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Public Statements

Kaptur Votes 'Yes' For Health Insurance Reform

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Congresswoman Kaptur voted in favor of comprehensive health care legislation that passed the House by a 220-215 vote. "Affordable health insurance reform is necessary to cut the costs of doing business, reduce the share of government expenditures spent on health care, help our companies to be more competitive in the world market, unleash the entrepreneurial talents of the American people, and give peace of mind to the middle class and our seniors and others that everything they have worked for will not be taken away if they get sick," she said.

"I promised myself when I was elected to Congress that passing legislation to cover small business would be one of my top priorities," said Congresswoman Kaptur, who is serving her fourteenth term. "Finally, it became possible to vote on a bill that will do this for millions of our fellow citizens. This legislation finally provides small businesses the ability to secure affordable health care coverage for their employees and their families."

Congresswoman Kaptur said the Affordable Health Care for America Act will strengthen America and offer greater security to our workers, families, seniors and businesses. "It will enhance our nation's health care system, placing American healthcare consumers where they belong: at the heart of it," Kaptur said.

"With the mounting economic strain on American families and the rising costs of health insurance to workers, businesses and federal budget, the status quo has proven itself unsustainable, fiscally irresponsible and morally unacceptable. "The time has come for this historical change. I stand in support of its promise to the American people."

Kaptur said the legislation would strengthen the Medicare system. She said an estimated 7,600 seniors in the Ninth Congressional District would benefit from closing the prescription drug "donut hole," starting with $500 of cost foregiveness in 2010.

Earlier in the evening, Kaptur co-sponsored and helped win passage (240-194) of an important amendment that prohibits the use of federal funds for abortions, except in the case of rape, incest and the life of the mother, as has been the law of the land under the Hyde Amendment for 32 years.

Kaptur said the Stupak Amendment "maintained existing federal law, the Hyde Amendment, on the compelling issue of abortion. This amendment reaffirms longstanding, existing law, and nothing more. It represents the broad consensus of the American people after 32 years of consideration on this issue."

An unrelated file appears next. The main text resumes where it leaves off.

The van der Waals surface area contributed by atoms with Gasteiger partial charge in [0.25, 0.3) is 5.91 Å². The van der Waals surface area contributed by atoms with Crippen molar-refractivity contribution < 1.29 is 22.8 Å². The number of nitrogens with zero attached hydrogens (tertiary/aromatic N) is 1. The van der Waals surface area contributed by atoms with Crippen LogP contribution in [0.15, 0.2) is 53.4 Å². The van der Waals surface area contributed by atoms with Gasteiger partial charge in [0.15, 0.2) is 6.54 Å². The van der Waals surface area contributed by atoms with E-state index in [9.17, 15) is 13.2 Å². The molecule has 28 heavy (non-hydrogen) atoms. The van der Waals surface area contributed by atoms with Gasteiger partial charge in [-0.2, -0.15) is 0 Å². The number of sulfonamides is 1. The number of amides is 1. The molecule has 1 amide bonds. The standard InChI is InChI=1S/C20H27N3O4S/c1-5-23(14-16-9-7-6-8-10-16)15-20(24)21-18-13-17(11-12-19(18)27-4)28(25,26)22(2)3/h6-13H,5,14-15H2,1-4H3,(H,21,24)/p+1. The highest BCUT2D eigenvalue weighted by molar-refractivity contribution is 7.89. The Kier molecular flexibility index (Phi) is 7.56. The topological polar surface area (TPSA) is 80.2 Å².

Kaptur cited several economic reasons for support of the legislation:
• The rising cost of health insurance from 7% of median family income in 1987 to 17% now
• The correlation between health care costs and bankruptcy
• Substantial savings (estimated at $120 million) for hospitals and health care providers in the Ninth Congressional District as a result of reductions in uncompensated care
• Strengthening not-for-profit purchasing collaboratives, such as the FrontPath Health Coalition in northwest Ohio, to achieve careful plan management and cost savings
• A temporary reinsurance program, capitalized at $10 billion, to help offset the costs of expensive health claims for employers that provide health benefits for retirees age 55-64

Congresswoman Kaptur noted that 60 percent of America's uninsured population consists of small business owners, workers and their families. "This equals at least 28 million uninsured Americans," Kaptur said.

Premium increases (approximately 130% since 2000) on small business, Kaptur said, "have smothered their potential and destroyed their ability to cover their employees." Under the House bill, Kaptur said, an estimated 14,500 small businesses will be able to obtain affordable health care coverage, with 12,400 of those businesses eligible for tax credits to help reduce the cost of coverage.

Without this bill, family premiums are projected to increase an average of $1,800 per year. With this bill, no American family will have to declare bankruptcy just because a family member got sick.


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